Will the Ganga flow quietly?
Communal polarization looms thickly over the Varanasi election, owing to Modi’s candidature
Pradeep Kapoor Varanasi
Varanasi never sleeps. Here mornings begin earlier than other places, maybe at 3 am when thousands of the Hindu devout head for a dip in the holy Ganga. It’s 5 am — sunrise is still 30 minutes away — but the chaiwallah near TulsiGhat is a busy man, furiously filling up really small earthen pots (kulhars) and passing them out to a small crowd of people. The people are chirpy and ready to engage in serious debate on who the residents of this ancient city should vote for. Varanasi is seeing one of the biggest electoral contests of the 2014 elections — between the BJP Prime Ministerial candidate, NarendraModi, AamAdmi Party (AAP) leader ArvindKejriwal and the Congress’s local candidate, Ajay Rai.
Gufran, a weaver carrying a pile of saris to the local satti — a place where the famous Benarasi saris are auctioned — is clear about whom he wants to vote for. “We have been voting for the Congress all these years and now that we have Ajay Rai, who has always stood by us, we will back him.” He claims that most of the weavers from his area are backing the Congress. What about Kejriwal? “He is a good man, but an outsider,” remarks Gufran, wheeling his cycle off.
A youth, a student of Banaras Hindu University, is sitting on a bench, reading the local newspaper. He categorically says that Modi has a lot of support from everyone. He recalls the grand road show Modi organized when he went to file his nomination. “Was it not very big?” he asks.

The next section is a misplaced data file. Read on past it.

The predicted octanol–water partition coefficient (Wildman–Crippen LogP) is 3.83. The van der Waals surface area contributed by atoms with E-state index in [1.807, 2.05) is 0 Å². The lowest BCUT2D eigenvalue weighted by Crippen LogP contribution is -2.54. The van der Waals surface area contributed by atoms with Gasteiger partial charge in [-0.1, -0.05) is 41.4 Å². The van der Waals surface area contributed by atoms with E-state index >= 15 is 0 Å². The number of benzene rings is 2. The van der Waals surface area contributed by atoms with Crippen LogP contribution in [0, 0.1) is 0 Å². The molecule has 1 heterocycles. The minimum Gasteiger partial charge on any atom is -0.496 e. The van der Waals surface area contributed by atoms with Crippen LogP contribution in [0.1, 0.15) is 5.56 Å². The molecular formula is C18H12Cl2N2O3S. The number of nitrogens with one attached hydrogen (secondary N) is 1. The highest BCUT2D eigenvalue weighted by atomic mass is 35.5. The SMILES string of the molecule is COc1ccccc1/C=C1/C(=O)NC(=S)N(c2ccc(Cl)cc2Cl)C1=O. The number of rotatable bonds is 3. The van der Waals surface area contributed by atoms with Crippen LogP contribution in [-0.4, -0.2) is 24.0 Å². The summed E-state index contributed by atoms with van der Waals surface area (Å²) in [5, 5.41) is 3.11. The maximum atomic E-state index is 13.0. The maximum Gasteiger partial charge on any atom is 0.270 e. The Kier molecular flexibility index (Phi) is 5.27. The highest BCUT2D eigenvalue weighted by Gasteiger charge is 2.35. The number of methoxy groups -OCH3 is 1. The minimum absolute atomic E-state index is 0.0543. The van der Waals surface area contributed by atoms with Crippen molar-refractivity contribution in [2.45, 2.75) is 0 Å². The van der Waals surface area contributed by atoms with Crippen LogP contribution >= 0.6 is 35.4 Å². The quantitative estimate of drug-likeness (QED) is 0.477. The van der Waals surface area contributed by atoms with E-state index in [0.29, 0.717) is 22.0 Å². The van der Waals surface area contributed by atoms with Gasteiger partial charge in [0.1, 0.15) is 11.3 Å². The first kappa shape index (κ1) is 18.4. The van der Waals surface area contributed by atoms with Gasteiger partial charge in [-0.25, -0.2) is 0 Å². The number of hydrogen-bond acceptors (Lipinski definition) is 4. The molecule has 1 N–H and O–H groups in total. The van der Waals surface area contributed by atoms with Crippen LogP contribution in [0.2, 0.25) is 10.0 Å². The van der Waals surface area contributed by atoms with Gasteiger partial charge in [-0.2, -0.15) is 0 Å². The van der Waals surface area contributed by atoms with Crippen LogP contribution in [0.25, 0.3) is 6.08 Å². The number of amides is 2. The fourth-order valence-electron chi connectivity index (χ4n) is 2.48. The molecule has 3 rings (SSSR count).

Told that it is alleged there were many outsiders, he retorts, “Maybe a few, but there was real excitement at seeing him.” He is quite sure that eventually it will become a no-contest.
But, if the efforts of AAP and the Congress are anything to go by, the contest could get interesting. The social profile cannot allow any candidate to rest easy. In the last elections, senior BJP leader MurliManohar Joshi won by a wafer-thin margin of 17,000 votes. And his victory became possible only due to the fact that MukhtarAnsari of the QuamiEktaDal took away all the minority votes — driving the Congress to third position.
This time, the minorities have been served a bigger responsibility: making sure they vote tactically and unitedly to beat Modi. It’s a tough task under ordinary circumstances, but more so when it could be interpreted as an outcome of communal polarization.
Every street corner shop is witnessing election talk and what the polls mean for a city that Mark Twain memorably called older than even legends. PappuChai shop in downtown Varanasi is a hub of major discussion. Scores of people converge all through the day to drink tea and converse. At times, two separate groups are visibly engaged in a slanging match. While there is vociferous support for Modi, there are spaces that are clearly inhabited by people who oppose him and the rise of Hindu communalism that is taking place due to his presence. They fear revival of the contentious Gyanvyapi mosque dispute and the overturning of years of communal amity. These are fascinating debates taking place in the backdrop of the chaos and ordinariness so typical of this old city.
Modi made it clear that he is contesting from Varanasi in response to the call of Mother Ganga. He was nuanced about the importance that the river occupies in the lives of people by the Mahant of SankatMochan, Dr VishambharMishra, who promised to get the Ganga cleaned. If the Varanasi election gets communally polarized, which seems likely, Modi will have a runaway victory. Will the river flow quietly after that?